Sustainable aviation fuels (SAFs): An alternative to fossil fuels, SAFs are produced from sustainable sources, from cooking oil to forest waste to algae. SAFs can be used in the same way as traditional fuels and only release the carbon they’ve already taken out of the atmosphere, essentially achieving a net-zero effect over their lifecycle. There are also synthetic SAFs, which can be truly zero emission if produced correctly. The drawback is that, until production is ramped up, these fuels are significantly more expensive. Regulatory incentives, such as tax credits for SAF producers, financial support for airlines switching to SAFs, and national mandates to blend SAFs with traditional fuels will all help increase uptake and decrease carbon.[9]

Efficient air traffic management (ATM): Modernizing the management of airspace to establish more efficient flight paths (direct routes means less energy used) remains a key solution to reduce energy use and emissions. The industry should proactively work with regulators to reduce fragmentation of airspace, which can further improve ATM performance.

Building and managing supporting infrastructure: Driving innovation across the new propulsion technologies, SAFs, and ATM requires developing the associated supporting infrastructure. A global network of infrastructure will be crucial to supply the electricity needed to recharge electric aircraft, hydrogen needed to propel the aircraft, and SAFs as replacement fuels in as many airports as possible.

Taking action

Of course, one of the biggest challenges of any of the above elements is expense. The Deloitte report Decarbonizing aerospace: A road map for the industry’s lower-emissions future estimates that the cost of switching to electric and hydrogen propulsion alone could add up to US$125 billion by 2050.[10] Financing will have to play a big role in accelerating the transition toward zero-emission aircraft technology. Aviation and aerospace companies should also align with the public sector to foster research and innovation activity and funding to achieve the technological breakthroughs. And having a clear road map and deliberate strategy can help aviation companies attract the private equity funds they need.

The journey to decarbonization in aviation and aerospace will not be easy. Without action, the industry could face restrictions that impact revenues and jobs, such as the banning of flights less than 500 miles. The industry will need to work closely with governments and investors, existing industry players, and startups to secure the investments that can drive innovative technologies to market and build the regulatory and infrastructure frameworks needed. By focusing on a few key elements, that journey can begin now.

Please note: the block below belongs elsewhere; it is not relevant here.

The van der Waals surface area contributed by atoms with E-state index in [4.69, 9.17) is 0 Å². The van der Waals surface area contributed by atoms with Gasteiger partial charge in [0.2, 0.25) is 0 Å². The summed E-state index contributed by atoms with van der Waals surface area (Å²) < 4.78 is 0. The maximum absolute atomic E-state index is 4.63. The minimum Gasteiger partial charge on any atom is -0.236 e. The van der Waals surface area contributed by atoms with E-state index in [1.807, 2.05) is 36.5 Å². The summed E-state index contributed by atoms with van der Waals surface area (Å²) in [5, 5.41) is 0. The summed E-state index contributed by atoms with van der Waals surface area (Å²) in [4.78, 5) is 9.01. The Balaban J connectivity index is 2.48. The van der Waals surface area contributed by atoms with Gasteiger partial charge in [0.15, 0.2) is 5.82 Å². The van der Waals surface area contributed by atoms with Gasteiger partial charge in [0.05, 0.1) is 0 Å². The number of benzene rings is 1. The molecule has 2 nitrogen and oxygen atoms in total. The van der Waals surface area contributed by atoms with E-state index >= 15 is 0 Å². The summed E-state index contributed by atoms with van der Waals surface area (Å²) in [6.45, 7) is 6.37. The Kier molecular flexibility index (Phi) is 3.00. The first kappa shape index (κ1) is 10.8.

To learn more about decarbonization in aviation, read the Deloitte reports Decarbonizing aerospace: A road map for the industry’s lower-emissions future and Decarbonizing aviation: Cleared for take-off or visit our Future of energy site on Deloitte.com.

The blog was originally published on Forbes on 11 November 2021.

[1] Decarbonizing Aviation: Cleared for Take-off

[2] Air Transport Action Group, “Facts & figures,” accessed September 6, 2021.

[3] Decarbonizing aerospace: A road map for the industry’s lower-emissions future

[4] Ibid

[5] Ibid

[6] Decarbonizing Aviation: Cleared for Take-off

[7] Ibid

[8] Ibid

[9] Ibid

[10] Decarbonizing aerospace: A road map for the industry’s lower-emissions future

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John Coykendall

John Coykendall

Global and US Aerospace & Defense Leader

John is the leader of Deloitte’s US and global Aerospace & Defense (A&D) practice. John has 25 years of consulting experience focusing on global companies with highly-engineered products in the A&D, Industrial Products and Automotive industries. John advises senior executives on driving impactful and sustained performance improvement, through both top-line growth and margin improvement initiatives. He has led large-scale transformation efforts to help businesses with strategic cost transformation and operations/supply chain initiatives. ​ John has an undergraduate degree from Lafayette College in Business & Economics and Government & Law and an MBA from Duke University.